- 65% of body magnesium in mineral phase of skeleton, 34% in intracellular
space and 1% in ECF
- serum Mg 0.8-1.2 mmol/l. 55% in ionized form.
- homeostasis maintained principally by renal and gastroenterological
- dietary Mg obtained from green leafy vegetables, grain products and dairy
products. Absorption is related to dietary Mg availability (the smaller the
amount presented to the small bowel the higher the proportion absorbed), plasma
Mg, oral Ca intake and vitamin D
- kidney is primary affector of serum Mg. Diffusable Mg is filtered at the
glomerulus. 10-20% is reabsorbed in proximal tubules, 60-70% in the thick
ascending limb of loop of Henle and 5-10% in the distal loop with a resulting
5-10% fractional excretion.
- serum Mg levels directly affect tubular transport of Mg. High levels decrease
effective net absorption with a resulting increase in fractional excretion. Low
levels have the opposite effect.
- inhibition of sodium reabsorption in proximal tubule (eg by diuretics or fluid
loading) inhibits Mg reabsorption
- hypercalcaemia inhibits tubular reabsorption, possibly by an as-yet
unelucidated shared transport mechanism.
- PTH probably directly enhances tubular Mg reabsorption although this effect is
usually overshadowed by the hypercalcaemia present.
- end result of all these mechanisms is a reasonable resistance of the body to
hypermagnesaemia in the presence of normal renal function.
- usually iatrogenic and is frequently seen in conjunction with renal failure
Renal: creatinine clearance < 30ml/min
Non renal: iatrogenic - much more likely to occur in the presence of renal
Both: excessive Mg in diasylate
Effects are essentially those of a calcium channel blocker combined with a
membrane stabilizer. (Mg binds to many Ca binding sites and therefore blocks the
effect of Ca in a number of enzyme systems). Serum concentrations of at least 2
mmol/l are necessary to produce clinical effects.
delayed interventricular conduction
first and second degree AV block
> 12.5 mmol/l
complete AV block
- hypotension: usually only transient. Except in severe toxicity or following
rapid parenteral administration of MgSO4 hypermagnesaemia does not usually
produce a profound reduction in SVR.
- myocardial contractility is probably not affected by mild to moderate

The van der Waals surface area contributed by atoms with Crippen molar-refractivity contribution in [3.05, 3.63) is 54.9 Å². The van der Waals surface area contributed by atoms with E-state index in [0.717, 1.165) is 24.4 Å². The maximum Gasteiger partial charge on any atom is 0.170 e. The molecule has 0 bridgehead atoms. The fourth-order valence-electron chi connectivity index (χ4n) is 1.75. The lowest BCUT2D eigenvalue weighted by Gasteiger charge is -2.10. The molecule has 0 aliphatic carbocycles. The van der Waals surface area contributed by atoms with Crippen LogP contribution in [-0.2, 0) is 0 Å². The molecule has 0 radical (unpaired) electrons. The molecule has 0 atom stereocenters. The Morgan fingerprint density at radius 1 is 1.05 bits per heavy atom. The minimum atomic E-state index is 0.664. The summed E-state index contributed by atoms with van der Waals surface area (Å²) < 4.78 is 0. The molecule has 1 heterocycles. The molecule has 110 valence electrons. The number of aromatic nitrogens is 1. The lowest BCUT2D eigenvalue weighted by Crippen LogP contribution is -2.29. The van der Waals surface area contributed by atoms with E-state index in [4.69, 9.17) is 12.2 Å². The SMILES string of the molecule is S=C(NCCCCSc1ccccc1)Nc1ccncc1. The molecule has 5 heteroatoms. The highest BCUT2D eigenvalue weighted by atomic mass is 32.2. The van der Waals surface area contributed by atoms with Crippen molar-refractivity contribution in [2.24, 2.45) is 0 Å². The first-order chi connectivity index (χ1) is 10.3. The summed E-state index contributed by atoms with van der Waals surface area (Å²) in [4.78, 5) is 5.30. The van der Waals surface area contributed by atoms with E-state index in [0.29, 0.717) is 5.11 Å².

- varying degrees neuromuscular block by decreasing impulse transmission
across the neuromuscular junction
- decrease in post-synaptic membrane responsiveness and an increase in the
threshold for axonal excitation also occur
- one of the earliest clinically noticeable signs of Mg toxicity is diminution
of deep tendon reflexes. Becomes apparent at levels > 2 mmol/l. almost always
antecedes more significant symptoms
- hypoventilation due to respiratory muscle paralysis
- somnolence and coma at very high levels
- prolonged administration of parenteral Mg lowers serum Ca. ? by impairment
of peripheral effects of parathormone
- may impair clotting
- determine cause and stop administration if iatrogenic
- if haemodynamically stable, no evidence of respiratory depression and reflexes
present simply observe for further symptoms and maintain urine output
- if reflexes diminished treat with saline diuresis or loop diuretics. If
symptoms persist or in massive overdose this should be followed by dialysis with
Mg free diasylate +/- prolonged IV calcium (15 mg/kg as gluconate over 4 hours).
- cardiac arrest or resp. depression: calcium gluconate 1g over 3 mins
- malabsorption syndromes
- GI fistulae
- short-bowel syndrome
- prolonged NG suction
- parenteral nutrition
- diuretic phase ATN
- carbenicillin, ticarcillin
- amphotericin B
- neuro: confusion, irritability, delirium tremens, fits
- often associated with resistant hypokalaemia and hypocalcaemia
- treat underlying cause
- IV MgSO4 10 mmol. over 5 min followed by 20-60 mmol/day
© Charles Gomersall December 1999